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Shiseido’s L’Osier restaurant, a highly praised 40-year-old establishment, is moving into a new era under the tutelage of a young chef.
Olivier Chaignon, a 34-year-old hailing from Montargis in the Loiret region of France, has taken over L’Osier’s kitchen from Bruno Menard as the eatery reopens its doors after a two-and-a-half-year hiatus from Tokyo’s fine-dining scene. The restaurant closed in April 2011 after snagging three Michelin stars for three consecutive years. Shiseido subsequently redeveloped the site, reopening it in late October as part of its new multipurpose building in Ginza. Architect Pierre-Yves Rochon gave the dining room a complete face lift, creating an airy, circular space featuring a massive gold-accented chandelier and yellow furnishings.
It’s clear that Chaignon is under considerable pressure—Japan’s culinary landscape is highly scrutinized, especially now that the country can claim more Michelin three-star restaurants than France. What’s more, over its four decades of existence, L’Osier has cultivated a loyal client base of well-heeled ladies who lunch and business people flush with generous expense accounts (lunch menus start at about $100 and a deluxe tasting menu for dinner runs as high as $385). The restaurant, which seats 36 people in the main dining area and another 10 in a private salon, is almost completely booked through the end of January.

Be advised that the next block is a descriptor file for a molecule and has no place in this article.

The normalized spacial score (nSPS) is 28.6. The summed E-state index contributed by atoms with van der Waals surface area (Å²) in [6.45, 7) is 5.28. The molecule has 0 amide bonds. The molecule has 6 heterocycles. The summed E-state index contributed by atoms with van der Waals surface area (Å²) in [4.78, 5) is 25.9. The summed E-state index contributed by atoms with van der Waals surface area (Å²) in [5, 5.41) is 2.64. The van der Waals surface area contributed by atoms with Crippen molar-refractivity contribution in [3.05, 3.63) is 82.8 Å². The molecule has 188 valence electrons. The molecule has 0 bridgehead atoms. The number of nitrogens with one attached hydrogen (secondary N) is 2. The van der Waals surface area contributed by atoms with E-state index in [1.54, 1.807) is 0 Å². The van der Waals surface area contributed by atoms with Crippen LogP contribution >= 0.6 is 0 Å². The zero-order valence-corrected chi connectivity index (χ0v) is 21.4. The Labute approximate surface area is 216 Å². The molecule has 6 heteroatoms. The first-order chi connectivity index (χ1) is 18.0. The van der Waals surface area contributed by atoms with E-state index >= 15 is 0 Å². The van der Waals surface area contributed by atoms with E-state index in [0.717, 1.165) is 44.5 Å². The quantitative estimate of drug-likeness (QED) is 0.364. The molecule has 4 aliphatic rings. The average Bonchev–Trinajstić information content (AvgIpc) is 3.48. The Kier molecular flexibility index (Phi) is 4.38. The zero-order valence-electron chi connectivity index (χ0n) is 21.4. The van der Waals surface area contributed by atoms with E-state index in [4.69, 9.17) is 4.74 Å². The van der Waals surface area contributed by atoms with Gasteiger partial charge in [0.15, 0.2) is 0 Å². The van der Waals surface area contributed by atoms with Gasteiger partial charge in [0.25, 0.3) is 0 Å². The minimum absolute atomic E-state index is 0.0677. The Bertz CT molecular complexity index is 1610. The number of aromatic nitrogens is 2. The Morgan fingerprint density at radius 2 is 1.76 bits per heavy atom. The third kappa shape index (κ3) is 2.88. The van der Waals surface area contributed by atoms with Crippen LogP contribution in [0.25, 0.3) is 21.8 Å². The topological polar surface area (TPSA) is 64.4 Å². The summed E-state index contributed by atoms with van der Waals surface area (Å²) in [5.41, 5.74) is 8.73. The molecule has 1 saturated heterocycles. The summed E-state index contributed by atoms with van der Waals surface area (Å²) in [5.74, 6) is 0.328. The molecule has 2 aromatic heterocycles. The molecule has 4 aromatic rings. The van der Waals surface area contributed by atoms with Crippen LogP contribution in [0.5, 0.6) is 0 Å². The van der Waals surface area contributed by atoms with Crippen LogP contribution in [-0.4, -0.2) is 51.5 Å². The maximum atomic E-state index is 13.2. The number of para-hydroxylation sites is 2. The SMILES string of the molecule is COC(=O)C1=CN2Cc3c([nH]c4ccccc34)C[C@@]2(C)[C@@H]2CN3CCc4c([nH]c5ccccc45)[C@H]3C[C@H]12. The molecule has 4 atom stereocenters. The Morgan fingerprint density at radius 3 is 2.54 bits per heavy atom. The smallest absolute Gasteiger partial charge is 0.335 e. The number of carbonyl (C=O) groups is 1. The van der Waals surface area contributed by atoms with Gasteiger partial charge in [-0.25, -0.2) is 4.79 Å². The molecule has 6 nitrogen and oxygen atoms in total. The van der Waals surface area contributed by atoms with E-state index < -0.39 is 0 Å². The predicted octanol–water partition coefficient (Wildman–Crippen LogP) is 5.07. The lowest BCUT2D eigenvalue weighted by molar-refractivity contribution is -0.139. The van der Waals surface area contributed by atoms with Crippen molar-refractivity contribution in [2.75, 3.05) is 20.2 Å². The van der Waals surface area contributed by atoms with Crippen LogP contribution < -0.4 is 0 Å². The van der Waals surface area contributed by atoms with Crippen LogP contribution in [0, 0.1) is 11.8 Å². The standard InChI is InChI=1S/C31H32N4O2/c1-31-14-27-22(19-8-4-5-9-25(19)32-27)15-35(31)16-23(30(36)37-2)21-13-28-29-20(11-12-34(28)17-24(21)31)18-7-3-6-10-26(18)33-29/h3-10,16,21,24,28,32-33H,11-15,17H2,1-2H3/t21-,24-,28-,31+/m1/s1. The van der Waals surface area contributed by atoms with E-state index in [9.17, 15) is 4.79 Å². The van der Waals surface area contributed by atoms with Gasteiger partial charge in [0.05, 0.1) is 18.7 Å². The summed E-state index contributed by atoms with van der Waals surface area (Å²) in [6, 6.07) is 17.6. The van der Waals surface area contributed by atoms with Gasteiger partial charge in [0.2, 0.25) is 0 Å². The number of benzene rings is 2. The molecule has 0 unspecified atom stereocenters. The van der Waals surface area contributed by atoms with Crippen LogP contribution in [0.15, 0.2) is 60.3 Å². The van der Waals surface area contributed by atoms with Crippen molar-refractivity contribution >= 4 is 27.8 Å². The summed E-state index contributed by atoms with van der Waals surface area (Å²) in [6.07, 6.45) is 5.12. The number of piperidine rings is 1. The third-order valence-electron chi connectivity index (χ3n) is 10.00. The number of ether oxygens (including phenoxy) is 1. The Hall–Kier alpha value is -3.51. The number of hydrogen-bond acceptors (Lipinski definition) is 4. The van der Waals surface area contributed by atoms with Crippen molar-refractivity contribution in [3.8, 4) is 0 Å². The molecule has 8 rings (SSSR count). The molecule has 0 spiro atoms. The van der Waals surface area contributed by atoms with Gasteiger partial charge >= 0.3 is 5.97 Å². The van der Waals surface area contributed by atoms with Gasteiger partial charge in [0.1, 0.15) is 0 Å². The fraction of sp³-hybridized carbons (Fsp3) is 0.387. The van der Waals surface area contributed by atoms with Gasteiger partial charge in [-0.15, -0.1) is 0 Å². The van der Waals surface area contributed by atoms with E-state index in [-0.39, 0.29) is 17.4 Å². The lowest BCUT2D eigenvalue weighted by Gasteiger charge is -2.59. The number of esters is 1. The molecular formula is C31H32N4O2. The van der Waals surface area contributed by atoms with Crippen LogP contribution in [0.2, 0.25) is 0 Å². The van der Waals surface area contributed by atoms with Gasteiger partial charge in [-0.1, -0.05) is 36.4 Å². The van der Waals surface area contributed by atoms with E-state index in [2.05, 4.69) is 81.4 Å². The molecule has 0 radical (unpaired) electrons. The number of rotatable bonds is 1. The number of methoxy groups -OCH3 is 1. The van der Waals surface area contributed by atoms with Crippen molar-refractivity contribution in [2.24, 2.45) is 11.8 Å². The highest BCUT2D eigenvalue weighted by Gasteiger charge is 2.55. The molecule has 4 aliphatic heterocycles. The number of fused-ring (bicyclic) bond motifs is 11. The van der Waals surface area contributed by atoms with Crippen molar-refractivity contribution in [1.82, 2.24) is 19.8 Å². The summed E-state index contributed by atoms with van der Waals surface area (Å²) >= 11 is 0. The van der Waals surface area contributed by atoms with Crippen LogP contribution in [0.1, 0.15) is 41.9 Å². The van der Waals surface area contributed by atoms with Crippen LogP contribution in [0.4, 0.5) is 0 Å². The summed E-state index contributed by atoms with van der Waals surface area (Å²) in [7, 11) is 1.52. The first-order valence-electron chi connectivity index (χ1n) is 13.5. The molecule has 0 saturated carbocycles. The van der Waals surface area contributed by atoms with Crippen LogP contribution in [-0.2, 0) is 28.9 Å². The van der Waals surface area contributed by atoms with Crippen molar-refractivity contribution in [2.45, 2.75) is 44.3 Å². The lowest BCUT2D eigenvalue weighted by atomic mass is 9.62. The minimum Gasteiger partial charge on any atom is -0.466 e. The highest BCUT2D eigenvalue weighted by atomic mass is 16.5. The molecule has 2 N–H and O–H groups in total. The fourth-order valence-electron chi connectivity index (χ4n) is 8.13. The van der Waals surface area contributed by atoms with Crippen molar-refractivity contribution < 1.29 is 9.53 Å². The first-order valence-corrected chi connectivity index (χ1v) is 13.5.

But Chaignon, who most recently worked as executive chef at Pierre Gagnaire at ANA InterContinental Tokyo, appears to be taking his responsibilities in stride. “I’m feeling well,” he quips a few days before L’Osier’s official opening. Chaignon has already hooked at least one fan—and a rather important one. Shiseido chairman, president and chief executive Shinzo Maeda sampled the chef’s Parmesan risotto topped with a scallop mousse and slices of white truffles from Alba as part of a recent meal. “All five of my senses were totally satisfied,” the executive said.
The soft-spoken chef’s chief mission is to keep his diners satiated with his Japanese-influenced take on classic French fare with “something special on the side.” One dish from the current menu features two rectangular slabs of pan-fried beef with a red wine sauce and a selection of spinach leaves, one topped with a mixture of preserved onions and parsley chlorophyll and another with a combination of red cabbage puree and pomegranate syrup. A bone-marrow mousse with a few crispy spiral potato chips accompanies the plate.
Having worked in Tokyo since 2005, Chaignon has had plenty of time to develop an appreciation for Japanese cuisine firsthand but he is also quick to point out that Japanese cooking—particularly its small, artful and delicate portions—has had a broader influence on the French culinary scene. “Really, the Japanese [traditionally have been] making dishes that are very refined, well presented. French cuisine was about hearty food,” he says. “Now in France, we’re borrowing a bit from the Japanese way.”